Today on December 28, 1065, Edward the Confessor’s Westminster Abbey was consecrated on the north bank of the Thames River.
The Collegiate Church of St Peter at Westminster, simply known today as Westminster Abbey, is technically neither an abbey nor a cathedral. Throughout the centuries, the abbey has been used by monarchs for a variety of different functions. English (and later British) kings and queens have held elaborate coronations and crowning ceremonies at Westminster Abbey. Several monarchs have also used it for their royal weddings. And many have even been buried there with tombs and monuments found throughout the building. The present-day Westminster Abbey traces its roots back some 1,400 years. The original grounds were found on Thorney Island off the north bank of the Thames River. The island’s marshy lands were largely uninhabited.
King Sebert of the East Saxons commissioned the island’s first church located two miles west of the old Roman city of London. He ordered the abbey’s construction after being converted to Christianity. At the time, local fishermen routinely gave gifts of salmon to the abbey on St Peter’s Day (June 29th). The tradition continues today with the Fishmongers’ Company presenting a salmon to the abbey every year. In 1042, Edward the Confessor became King of England. As a young man living in Normandy, he vowed to one day make a pilgrimage to St Peter’s Basilica in Rome. When the time eventually came, his advisors recommended that he not go for political reasons. Being a deeply pious man, he opted to build a monastery dedicated to St Peter instead.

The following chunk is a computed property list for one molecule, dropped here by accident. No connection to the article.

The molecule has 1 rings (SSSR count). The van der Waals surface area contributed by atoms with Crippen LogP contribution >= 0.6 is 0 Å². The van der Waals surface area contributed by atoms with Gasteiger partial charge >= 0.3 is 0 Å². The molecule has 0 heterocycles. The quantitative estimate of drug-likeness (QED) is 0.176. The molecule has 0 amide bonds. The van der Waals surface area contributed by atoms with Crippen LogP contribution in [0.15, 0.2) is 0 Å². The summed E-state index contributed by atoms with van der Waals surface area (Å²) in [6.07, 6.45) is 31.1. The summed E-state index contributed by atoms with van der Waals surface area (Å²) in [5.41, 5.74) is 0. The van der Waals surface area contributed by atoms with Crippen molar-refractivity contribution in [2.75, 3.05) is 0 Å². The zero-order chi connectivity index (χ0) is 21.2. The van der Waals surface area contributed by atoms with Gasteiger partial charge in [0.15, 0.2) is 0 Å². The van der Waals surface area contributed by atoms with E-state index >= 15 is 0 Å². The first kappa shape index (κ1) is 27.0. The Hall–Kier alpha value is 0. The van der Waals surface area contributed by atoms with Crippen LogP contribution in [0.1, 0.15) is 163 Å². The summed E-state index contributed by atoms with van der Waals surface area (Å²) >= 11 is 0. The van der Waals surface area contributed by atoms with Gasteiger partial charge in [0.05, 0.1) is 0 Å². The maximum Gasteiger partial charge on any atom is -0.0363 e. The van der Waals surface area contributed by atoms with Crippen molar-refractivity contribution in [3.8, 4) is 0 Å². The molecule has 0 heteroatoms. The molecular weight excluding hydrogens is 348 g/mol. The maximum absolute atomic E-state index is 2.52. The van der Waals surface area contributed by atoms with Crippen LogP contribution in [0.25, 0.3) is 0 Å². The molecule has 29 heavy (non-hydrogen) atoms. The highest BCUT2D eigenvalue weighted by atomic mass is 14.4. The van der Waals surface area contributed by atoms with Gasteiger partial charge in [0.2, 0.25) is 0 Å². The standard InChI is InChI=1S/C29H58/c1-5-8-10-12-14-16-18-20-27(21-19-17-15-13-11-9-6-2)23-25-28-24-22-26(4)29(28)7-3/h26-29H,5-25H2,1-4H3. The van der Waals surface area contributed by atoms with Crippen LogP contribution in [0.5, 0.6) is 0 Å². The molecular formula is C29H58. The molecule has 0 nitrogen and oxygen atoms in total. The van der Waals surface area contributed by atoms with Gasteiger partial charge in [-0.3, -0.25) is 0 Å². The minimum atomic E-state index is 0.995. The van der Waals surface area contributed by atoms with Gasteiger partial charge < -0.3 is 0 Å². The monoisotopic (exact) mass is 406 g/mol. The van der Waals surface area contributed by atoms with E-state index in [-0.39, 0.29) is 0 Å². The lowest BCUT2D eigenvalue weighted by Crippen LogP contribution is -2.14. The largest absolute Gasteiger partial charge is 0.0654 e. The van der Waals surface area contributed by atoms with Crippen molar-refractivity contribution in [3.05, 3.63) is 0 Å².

Edward had the island cleared and prepared for a much grander abbey built in the Norman-style architecture. On December 28, 1065, a consecration ceremony was held for the new Westminster Abbey but the king was too ill to attend. Edward the Confessor died only one week later, becoming the first king to be buried there. Following the Battle of Hastings in October 1066, William the Conqueror crowned himself King of England at Westminster Abbey. Two centuries later, King Henry III (a great admirer of Edward) spent a fortune enlarging the church.